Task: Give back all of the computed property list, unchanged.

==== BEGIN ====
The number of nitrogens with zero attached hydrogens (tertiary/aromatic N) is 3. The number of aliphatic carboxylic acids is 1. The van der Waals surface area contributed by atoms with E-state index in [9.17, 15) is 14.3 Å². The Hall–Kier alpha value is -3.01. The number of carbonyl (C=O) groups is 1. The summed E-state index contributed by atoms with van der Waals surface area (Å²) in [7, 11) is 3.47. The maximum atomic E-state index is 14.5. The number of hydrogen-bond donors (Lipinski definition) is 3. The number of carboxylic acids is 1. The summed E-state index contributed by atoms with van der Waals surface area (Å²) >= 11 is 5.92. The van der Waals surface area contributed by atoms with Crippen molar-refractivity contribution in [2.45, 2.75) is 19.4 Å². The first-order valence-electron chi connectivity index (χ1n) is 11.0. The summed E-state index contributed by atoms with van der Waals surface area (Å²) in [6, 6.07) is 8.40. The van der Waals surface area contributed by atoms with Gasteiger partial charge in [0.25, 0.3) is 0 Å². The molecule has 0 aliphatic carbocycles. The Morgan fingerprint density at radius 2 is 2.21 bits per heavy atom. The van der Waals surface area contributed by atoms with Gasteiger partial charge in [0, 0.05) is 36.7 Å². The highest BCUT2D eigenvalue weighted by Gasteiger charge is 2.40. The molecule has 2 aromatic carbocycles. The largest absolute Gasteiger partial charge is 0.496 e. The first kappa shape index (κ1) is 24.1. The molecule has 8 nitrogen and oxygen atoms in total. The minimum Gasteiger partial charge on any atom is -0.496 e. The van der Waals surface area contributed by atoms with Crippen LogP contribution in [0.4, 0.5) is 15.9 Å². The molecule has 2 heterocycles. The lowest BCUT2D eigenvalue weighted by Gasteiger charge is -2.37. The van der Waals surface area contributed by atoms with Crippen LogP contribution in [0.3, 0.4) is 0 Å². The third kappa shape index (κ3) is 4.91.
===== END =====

The number of nitrogens with zero attached hydrogens (tertiary/aromatic N) is 3. The number of aliphatic carboxylic acids is 1. The van der Waals surface area contributed by atoms with E-state index in [9.17, 15) is 14.3 Å². The Hall–Kier alpha value is -3.01. The number of carbonyl (C=O) groups is 1. The summed E-state index contributed by atoms with van der Waals surface area (Å²) in [7, 11) is 3.47. The maximum atomic E-state index is 14.5. The number of hydrogen-bond donors (Lipinski definition) is 3. The number of carboxylic acids is 1. The summed E-state index contributed by atoms with van der Waals surface area (Å²) >= 11 is 5.92. The van der Waals surface area contributed by atoms with Crippen molar-refractivity contribution in [2.45, 2.75) is 19.4 Å². The first-order valence-electron chi connectivity index (χ1n) is 11.0. The summed E-state index contributed by atoms with van der Waals surface area (Å²) in [6, 6.07) is 8.40. The van der Waals surface area contributed by atoms with Gasteiger partial charge in [0.25, 0.3) is 0 Å². The molecule has 0 aliphatic carbocycles. The Morgan fingerprint density at radius 2 is 2.21 bits per heavy atom. The van der Waals surface area contributed by atoms with Gasteiger partial charge in [0, 0.05) is 36.7 Å². The highest BCUT2D eigenvalue weighted by Gasteiger charge is 2.40. The molecule has 2 aromatic carbocycles. The largest absolute Gasteiger partial charge is 0.496 e. The first kappa shape index (κ1) is 24.1. The molecule has 8 nitrogen and oxygen atoms in total. The minimum Gasteiger partial charge on any atom is -0.496 e. The van der Waals surface area contributed by atoms with Crippen LogP contribution in [0.4, 0.5) is 15.9 Å². The molecule has 2 heterocycles. The lowest BCUT2D eigenvalue weighted by Gasteiger charge is -2.37. The van der Waals surface area contributed by atoms with Crippen LogP contribution in [0.3, 0.4) is 0 Å². The third kappa shape index (κ3) is 4.91.